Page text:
Phobic Disorder: Symptoms and Help
According to Medscape, a phobic disorder is classified as a psychiatric illness. Hallmarked by abnormal irrational fears and avoidance of everyday situations (2017). Unfortunately, they are not preventable, but there are a lot of treatment options for those who suffer from phobias. Phobic disorder will always involve persistent anxiety that is attached to some form of external stimuli or situation. Such as traveling in cars or on planes or setting foot in hospitals. When an individual has a phobic disorder, they will be able to recognize the situation that is causing them anxiety. But does not feel like they can control it and therefore will avoid it instead.
Types of Phobia
Phobias themselves are quite common, are considered predictable and relatively harmless to other individuals. These anxiety symptoms that stem from these phobias are generally broken down into three sub-categories. These include agoraphobia, social phobia, and specific phobia.
- Agoraphobia. A well-known condition which is all about the avoidance of situations that are inescapable. Essentially, it is the fear of being alone in public places or places where a rapid exit is unavailable. When an individual has agoraphobia, they are susceptible to panic disorders and panic attacks.
- Social Phobia. This is generally self-explanatory in that it is when anxiety is induced by social situations. It is a persistent fear of a situation where embarrassment can occur, either from saying something wrong or performing wrong. In order to be diagnosed with a social phobia, the anxiety that persists much be clinical.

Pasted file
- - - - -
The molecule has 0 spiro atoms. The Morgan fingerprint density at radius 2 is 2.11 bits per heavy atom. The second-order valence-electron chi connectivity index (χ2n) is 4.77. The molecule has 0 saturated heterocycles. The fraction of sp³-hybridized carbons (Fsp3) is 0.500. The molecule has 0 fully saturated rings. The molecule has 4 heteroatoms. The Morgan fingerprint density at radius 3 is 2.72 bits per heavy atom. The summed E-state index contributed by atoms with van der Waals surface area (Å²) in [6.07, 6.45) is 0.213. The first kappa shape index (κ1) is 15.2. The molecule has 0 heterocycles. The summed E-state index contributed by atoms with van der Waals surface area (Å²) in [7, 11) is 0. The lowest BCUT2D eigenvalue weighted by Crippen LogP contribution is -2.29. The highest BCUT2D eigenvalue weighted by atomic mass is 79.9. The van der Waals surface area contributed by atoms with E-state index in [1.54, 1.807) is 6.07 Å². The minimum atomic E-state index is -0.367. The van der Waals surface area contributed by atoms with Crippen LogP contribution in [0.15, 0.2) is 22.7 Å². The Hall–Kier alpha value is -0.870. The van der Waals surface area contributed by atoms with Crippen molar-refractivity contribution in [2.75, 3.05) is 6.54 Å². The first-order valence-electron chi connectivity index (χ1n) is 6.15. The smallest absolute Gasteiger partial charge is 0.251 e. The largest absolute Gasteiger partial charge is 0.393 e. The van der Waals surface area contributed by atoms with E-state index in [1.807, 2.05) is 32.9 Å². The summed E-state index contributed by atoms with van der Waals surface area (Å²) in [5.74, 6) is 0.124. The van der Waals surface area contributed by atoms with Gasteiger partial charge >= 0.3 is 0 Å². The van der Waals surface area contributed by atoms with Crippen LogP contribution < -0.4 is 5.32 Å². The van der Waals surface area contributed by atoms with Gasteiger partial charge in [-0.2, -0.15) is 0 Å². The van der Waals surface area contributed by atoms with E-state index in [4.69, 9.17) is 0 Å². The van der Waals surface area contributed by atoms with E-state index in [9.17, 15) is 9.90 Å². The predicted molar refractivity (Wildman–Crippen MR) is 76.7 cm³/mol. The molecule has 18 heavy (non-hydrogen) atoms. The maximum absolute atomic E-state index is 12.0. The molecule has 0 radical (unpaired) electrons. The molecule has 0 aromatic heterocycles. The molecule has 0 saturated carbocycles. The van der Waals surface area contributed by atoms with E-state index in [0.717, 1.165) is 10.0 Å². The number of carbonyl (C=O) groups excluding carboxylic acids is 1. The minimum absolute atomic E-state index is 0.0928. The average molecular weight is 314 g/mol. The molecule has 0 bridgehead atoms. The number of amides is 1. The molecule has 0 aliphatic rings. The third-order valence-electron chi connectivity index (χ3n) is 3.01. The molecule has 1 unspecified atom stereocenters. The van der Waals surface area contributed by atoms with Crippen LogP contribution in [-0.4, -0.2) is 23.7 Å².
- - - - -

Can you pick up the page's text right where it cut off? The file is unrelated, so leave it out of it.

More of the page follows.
- Specific Phobia. A common anxiety disorder that is defined by a specific object or situation. Examples of specific phobia can include being in a certain natural environment like thunderstorms, or not wanting to be around specific animal types like dogs, or it can be situational, like not wanting to use elevators or escalators.
These disorders are actually quite common, with severity ranging anywhere from unobtrusive to mild, to severe where it impacts work, travel and social interactions. A phobic disorder is formed, and often linked to traumatic experiences and learned reactions. If a child is a bitten horribly by a dog when they are very young, they may develop a specific phobia to dogs when they are older. Also, if a child’s parents always react with fear to certain situations, then that can transfer over to the child as learned behavior.
Common symptoms that one might experience are excessive sweating, high blood pressure, anxiety/extreme fear. Plus feeling an intense need to escape, churning stomach, chest pain, dizziness, rapid heart rate, shortness of breath. It is almost always the case that the individual knows that they are reacting excessively or severely but cannot control the fear. Helplessness takes over rationale in the situation.
How is Phobic Disorder Treated?
- In terms of psycho-therapeutic treatments, social anxiety disorders are treated with computer-based exposure training. With combination therapies, hypnotherapy and cognitive behavior therapy.
- For specific phobias, this can be treated with cognitive behavioral therapy, desensitization, and breathing control techniques. Exposure therapy has also found to be an effective treatment.
- For agoraphobia, relaxation and breathing techniques are used as well as combination exposure therapy.
So whilst it’s no easy ride, there are ways you can take back control and not let phobic disorder dictate your life.
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